Recognizing that more people without a meteorology background are looking to it for information about severe weather, the National Oceanic and Atmospheric Administration’s Storm Prediction Center plans to make adjustments to its outlooks.
The changes, which are being tested this spring and are projected to be made official later this year, add two categories to the risk spectrum to improve clarity in severe weather threats, said Bill Bunting, chief of operations at the Storm Prediction Center in Norman, Okla. They also include a weather summary for those who have not studied meteorology.
The old outlook system classified the risk for severe weather as “slight,” “moderate” and “high.” The changes add a “marginal” risk at the lowest end of the scale, followed by “slight” and then “enhanced.” “Moderate” and “high” will follow “enhanced.”
Suzanne Fortin, meteorologist-in-charge at the Wichita branch of the National Weather Service, said the changes address some perceived holes in the outlook spectrum.
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“They felt there was a gap,” Fortin said.
Officials wanted to address “the upper end of the slight risk spectrum,” Bunting said.
That included up to a 10 percent chance of tornadoes and a 30 percent chance of hail or strong winds within 25 miles of a given location.
“‘Slight’ isn’t the word that best conveys the risk” in those circumstances, Bunting said.
Meteorologists will tell you any time there’s even a 5 percent chance of tornadoes, people need to pay close attention to the weather. But it’s human nature for at least some people to all but dismiss the threat of severe weather when they hear the risk is “slight.”
Recent history has demonstrated the danger of that response. May 22, 2011, began as only a “slight” risk day – but an EF-5 tornado decimated the southern half of Joplin, Mo., late that afternoon, killing more than 160 people. The two biggest outbreak days in recent memory in the Dallas-Fort Worth metropolitan area occurred on “slight” risk days, Bunting said.
In each of those cases, Bunting said, forecasters knew storms could rapidly intensify and become dangerous if conditions came together just right – or they could remain garden-variety thunderstorms if the timing of the convergence was off.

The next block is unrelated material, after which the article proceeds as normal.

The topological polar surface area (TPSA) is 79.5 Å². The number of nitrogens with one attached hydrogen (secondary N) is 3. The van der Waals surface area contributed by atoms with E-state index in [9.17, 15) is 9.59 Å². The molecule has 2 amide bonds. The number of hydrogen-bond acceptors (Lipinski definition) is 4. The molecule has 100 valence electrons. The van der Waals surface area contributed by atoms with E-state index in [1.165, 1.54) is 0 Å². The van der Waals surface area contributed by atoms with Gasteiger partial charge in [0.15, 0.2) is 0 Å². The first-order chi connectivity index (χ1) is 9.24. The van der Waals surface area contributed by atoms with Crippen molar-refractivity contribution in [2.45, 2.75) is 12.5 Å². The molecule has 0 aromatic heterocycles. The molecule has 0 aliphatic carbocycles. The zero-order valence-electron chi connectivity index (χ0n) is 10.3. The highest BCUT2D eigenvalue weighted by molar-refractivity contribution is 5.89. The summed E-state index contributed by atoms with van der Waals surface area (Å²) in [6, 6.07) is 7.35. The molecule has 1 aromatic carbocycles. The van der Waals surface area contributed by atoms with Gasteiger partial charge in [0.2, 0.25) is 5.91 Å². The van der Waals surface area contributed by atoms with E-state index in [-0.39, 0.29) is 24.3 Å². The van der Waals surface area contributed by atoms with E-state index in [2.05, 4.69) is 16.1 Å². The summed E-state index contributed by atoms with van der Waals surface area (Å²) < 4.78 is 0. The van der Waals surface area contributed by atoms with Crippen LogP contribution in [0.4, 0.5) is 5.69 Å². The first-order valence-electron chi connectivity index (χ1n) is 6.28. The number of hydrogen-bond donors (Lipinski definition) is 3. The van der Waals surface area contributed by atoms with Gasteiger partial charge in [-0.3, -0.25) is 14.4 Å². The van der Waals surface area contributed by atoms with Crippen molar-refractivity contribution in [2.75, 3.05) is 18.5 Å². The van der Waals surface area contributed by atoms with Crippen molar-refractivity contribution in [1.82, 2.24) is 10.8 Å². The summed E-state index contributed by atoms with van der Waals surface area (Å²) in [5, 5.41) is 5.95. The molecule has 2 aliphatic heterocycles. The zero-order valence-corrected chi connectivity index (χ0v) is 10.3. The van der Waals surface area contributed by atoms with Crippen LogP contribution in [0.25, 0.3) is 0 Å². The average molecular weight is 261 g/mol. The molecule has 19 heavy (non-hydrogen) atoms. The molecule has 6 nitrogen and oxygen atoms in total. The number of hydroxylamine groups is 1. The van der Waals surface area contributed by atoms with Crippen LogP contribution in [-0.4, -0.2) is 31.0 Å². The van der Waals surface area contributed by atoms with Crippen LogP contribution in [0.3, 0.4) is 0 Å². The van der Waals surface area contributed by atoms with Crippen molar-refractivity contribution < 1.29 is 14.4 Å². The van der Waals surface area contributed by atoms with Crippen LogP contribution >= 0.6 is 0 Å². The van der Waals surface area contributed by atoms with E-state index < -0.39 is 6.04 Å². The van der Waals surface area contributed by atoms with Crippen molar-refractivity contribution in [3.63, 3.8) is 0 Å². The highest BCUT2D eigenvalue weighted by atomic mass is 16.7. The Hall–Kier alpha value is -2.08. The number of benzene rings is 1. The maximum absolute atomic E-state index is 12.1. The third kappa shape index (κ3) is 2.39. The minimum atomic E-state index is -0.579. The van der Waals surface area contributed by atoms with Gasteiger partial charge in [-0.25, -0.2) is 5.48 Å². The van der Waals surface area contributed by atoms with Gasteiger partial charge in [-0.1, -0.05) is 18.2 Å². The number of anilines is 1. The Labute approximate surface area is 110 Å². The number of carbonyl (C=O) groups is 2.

The new “enhanced” risk category would mostly likely be issued on days with such potential, he said.
Generally speaking, “marginal” will cover days when storms aren’t expected to become severe. That would include storms with winds of less than 58 miles per hour and hail smaller than an inch in diameter.
Under the old system, a 10 percent chance of tornadoes was considered a “slight” risk. In the system now being tested, it would be an “enhanced” risk.
Along with the new risk categories, the Storm Prediction Center will feature a short public summary in each outlook, free of the acronyms and meteorological shorthand that has long been a staple of its outlooks.
Bunting said the summaries will be written with the public – not working meteorologists – in mind, allowing residents to answer a basic question: “What should I prepare for where I live?”
“Whether more specifics will cause people to take action, I don’t know,” Fortin said. “In general, I think it will hopefully bridge the gap” in the outlook spectrum.
The new system will have little impact on the local weather service branches, Fortin said.
“It gives us a little insight as to what they’re thinking” about a given severe weather threat, she said.
Fortin said she is looking forward to hearing what people think of the new system after it has been in place for a while.
“That would be an interesting type of study after they roll this out,” she said.